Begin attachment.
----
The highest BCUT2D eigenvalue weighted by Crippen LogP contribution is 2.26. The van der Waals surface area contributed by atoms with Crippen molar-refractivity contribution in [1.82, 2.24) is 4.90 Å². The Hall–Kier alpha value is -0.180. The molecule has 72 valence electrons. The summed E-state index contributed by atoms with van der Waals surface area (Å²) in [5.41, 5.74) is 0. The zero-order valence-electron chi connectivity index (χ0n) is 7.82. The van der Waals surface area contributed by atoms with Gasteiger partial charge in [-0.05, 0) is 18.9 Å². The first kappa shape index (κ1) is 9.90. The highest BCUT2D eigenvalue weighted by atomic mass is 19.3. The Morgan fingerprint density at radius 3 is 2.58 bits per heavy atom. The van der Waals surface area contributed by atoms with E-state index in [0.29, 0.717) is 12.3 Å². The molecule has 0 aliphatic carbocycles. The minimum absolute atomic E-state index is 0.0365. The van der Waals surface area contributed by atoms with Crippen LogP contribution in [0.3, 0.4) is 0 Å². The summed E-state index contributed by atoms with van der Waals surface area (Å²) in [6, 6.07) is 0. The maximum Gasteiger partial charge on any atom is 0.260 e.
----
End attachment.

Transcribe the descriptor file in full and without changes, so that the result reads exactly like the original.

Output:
The highest BCUT2D eigenvalue weighted by Crippen LogP contribution is 2.26. The van der Waals surface area contributed by atoms with Crippen molar-refractivity contribution in [1.82, 2.24) is 4.90 Å². The Hall–Kier alpha value is -0.180. The molecule has 72 valence electrons. The summed E-state index contributed by atoms with van der Waals surface area (Å²) in [5.41, 5.74) is 0. The zero-order valence-electron chi connectivity index (χ0n) is 7.82. The van der Waals surface area contributed by atoms with Gasteiger partial charge in [-0.05, 0) is 18.9 Å². The first kappa shape index (κ1) is 9.90. The highest BCUT2D eigenvalue weighted by atomic mass is 19.3. The Morgan fingerprint density at radius 3 is 2.58 bits per heavy atom. The van der Waals surface area contributed by atoms with E-state index in [0.29, 0.717) is 12.3 Å². The molecule has 0 aliphatic carbocycles. The minimum absolute atomic E-state index is 0.0365. The van der Waals surface area contributed by atoms with Crippen LogP contribution in [0.3, 0.4) is 0 Å². The summed E-state index contributed by atoms with van der Waals surface area (Å²) in [6, 6.07) is 0. The maximum Gasteiger partial charge on any atom is 0.260 e.